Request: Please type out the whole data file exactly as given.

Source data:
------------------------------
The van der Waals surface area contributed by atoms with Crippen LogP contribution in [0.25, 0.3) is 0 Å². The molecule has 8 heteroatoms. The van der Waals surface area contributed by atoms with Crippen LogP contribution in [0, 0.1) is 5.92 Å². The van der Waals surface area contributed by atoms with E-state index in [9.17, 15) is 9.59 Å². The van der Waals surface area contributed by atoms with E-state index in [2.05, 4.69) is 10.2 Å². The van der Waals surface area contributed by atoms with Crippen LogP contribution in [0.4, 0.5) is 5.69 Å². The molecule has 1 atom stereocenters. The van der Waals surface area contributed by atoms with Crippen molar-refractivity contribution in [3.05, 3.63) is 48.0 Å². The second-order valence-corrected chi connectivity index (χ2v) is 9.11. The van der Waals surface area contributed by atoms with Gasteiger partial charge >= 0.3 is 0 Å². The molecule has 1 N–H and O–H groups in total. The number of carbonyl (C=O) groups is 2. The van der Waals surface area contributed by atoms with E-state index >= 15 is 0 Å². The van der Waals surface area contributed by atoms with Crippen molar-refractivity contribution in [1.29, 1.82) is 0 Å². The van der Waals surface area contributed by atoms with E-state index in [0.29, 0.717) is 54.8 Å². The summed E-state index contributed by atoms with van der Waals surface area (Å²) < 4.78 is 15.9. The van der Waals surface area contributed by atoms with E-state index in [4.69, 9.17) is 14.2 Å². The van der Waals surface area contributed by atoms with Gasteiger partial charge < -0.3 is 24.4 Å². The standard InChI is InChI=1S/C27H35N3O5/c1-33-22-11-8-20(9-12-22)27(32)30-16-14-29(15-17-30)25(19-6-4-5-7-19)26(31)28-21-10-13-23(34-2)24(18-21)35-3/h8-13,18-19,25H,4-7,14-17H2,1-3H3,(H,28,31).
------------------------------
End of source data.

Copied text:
The van der Waals surface area contributed by atoms with Crippen LogP contribution in [0.25, 0.3) is 0 Å². The molecule has 8 heteroatoms. The van der Waals surface area contributed by atoms with Crippen LogP contribution in [0, 0.1) is 5.92 Å². The van der Waals surface area contributed by atoms with E-state index in [9.17, 15) is 9.59 Å². The van der Waals surface area contributed by atoms with E-state index in [2.05, 4.69) is 10.2 Å². The van der Waals surface area contributed by atoms with Crippen LogP contribution in [0.4, 0.5) is 5.69 Å². The molecule has 1 atom stereocenters. The van der Waals surface area contributed by atoms with Crippen molar-refractivity contribution in [3.05, 3.63) is 48.0 Å². The second-order valence-corrected chi connectivity index (χ2v) is 9.11. The van der Waals surface area contributed by atoms with Gasteiger partial charge >= 0.3 is 0 Å². The molecule has 1 N–H and O–H groups in total. The number of carbonyl (C=O) groups is 2. The van der Waals surface area contributed by atoms with E-state index >= 15 is 0 Å². The van der Waals surface area contributed by atoms with Crippen molar-refractivity contribution in [1.29, 1.82) is 0 Å². The van der Waals surface area contributed by atoms with E-state index in [0.29, 0.717) is 54.8 Å². The summed E-state index contributed by atoms with van der Waals surface area (Å²) < 4.78 is 15.9. The van der Waals surface area contributed by atoms with E-state index in [4.69, 9.17) is 14.2 Å². The van der Waals surface area contributed by atoms with Gasteiger partial charge < -0.3 is 24.4 Å². The standard InChI is InChI=1S/C27H35N3O5/c1-33-22-11-8-20(9-12-22)27(32)30-16-14-29(15-17-30)25(19-6-4-5-7-19)26(31)28-21-10-13-23(34-2)24(18-21)35-3/h8-13,18-19,25H,4-7,14-17H2,1-3H3,(H,28,31).